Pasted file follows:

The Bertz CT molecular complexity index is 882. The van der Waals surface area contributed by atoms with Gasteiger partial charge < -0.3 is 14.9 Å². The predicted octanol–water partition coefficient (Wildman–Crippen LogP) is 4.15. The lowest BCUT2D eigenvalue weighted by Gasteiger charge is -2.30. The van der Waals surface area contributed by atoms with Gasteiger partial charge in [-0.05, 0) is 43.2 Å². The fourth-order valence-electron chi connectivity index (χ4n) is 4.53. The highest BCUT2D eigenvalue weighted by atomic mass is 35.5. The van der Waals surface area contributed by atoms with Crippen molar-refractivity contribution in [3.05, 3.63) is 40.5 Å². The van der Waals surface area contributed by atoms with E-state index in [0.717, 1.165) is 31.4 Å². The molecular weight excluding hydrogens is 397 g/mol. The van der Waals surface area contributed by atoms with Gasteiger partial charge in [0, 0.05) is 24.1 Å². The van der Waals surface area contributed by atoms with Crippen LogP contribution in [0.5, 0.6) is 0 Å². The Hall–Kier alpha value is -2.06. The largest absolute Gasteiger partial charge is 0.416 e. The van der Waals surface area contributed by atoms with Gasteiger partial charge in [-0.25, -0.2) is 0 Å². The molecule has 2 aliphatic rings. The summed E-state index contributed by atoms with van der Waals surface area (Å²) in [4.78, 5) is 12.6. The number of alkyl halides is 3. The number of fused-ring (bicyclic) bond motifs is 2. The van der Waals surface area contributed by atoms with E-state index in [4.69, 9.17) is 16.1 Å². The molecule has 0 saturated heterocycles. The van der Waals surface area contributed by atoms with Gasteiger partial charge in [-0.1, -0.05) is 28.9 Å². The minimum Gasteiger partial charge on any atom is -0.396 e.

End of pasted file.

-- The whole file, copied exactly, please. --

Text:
The Bertz CT molecular complexity index is 882. The van der Waals surface area contributed by atoms with Gasteiger partial charge < -0.3 is 14.9 Å². The predicted octanol–water partition coefficient (Wildman–Crippen LogP) is 4.15. The lowest BCUT2D eigenvalue weighted by Gasteiger charge is -2.30. The van der Waals surface area contributed by atoms with Gasteiger partial charge in [-0.05, 0) is 43.2 Å². The fourth-order valence-electron chi connectivity index (χ4n) is 4.53. The highest BCUT2D eigenvalue weighted by atomic mass is 35.5. The van der Waals surface area contributed by atoms with Crippen molar-refractivity contribution in [3.05, 3.63) is 40.5 Å². The van der Waals surface area contributed by atoms with E-state index in [0.717, 1.165) is 31.4 Å². The molecular weight excluding hydrogens is 397 g/mol. The van der Waals surface area contributed by atoms with Gasteiger partial charge in [0, 0.05) is 24.1 Å². The van der Waals surface area contributed by atoms with Crippen LogP contribution in [0.5, 0.6) is 0 Å². The Hall–Kier alpha value is -2.06. The largest absolute Gasteiger partial charge is 0.416 e. The van der Waals surface area contributed by atoms with Gasteiger partial charge in [-0.25, -0.2) is 0 Å². The molecule has 2 aliphatic rings. The summed E-state index contributed by atoms with van der Waals surface area (Å²) in [4.78, 5) is 12.6. The number of alkyl halides is 3. The number of fused-ring (bicyclic) bond motifs is 2. The van der Waals surface area contributed by atoms with E-state index in [4.69, 9.17) is 16.1 Å². The molecule has 0 saturated heterocycles. The van der Waals surface area contributed by atoms with Gasteiger partial charge in [-0.1, -0.05) is 28.9 Å². The minimum Gasteiger partial charge on any atom is -0.396 e.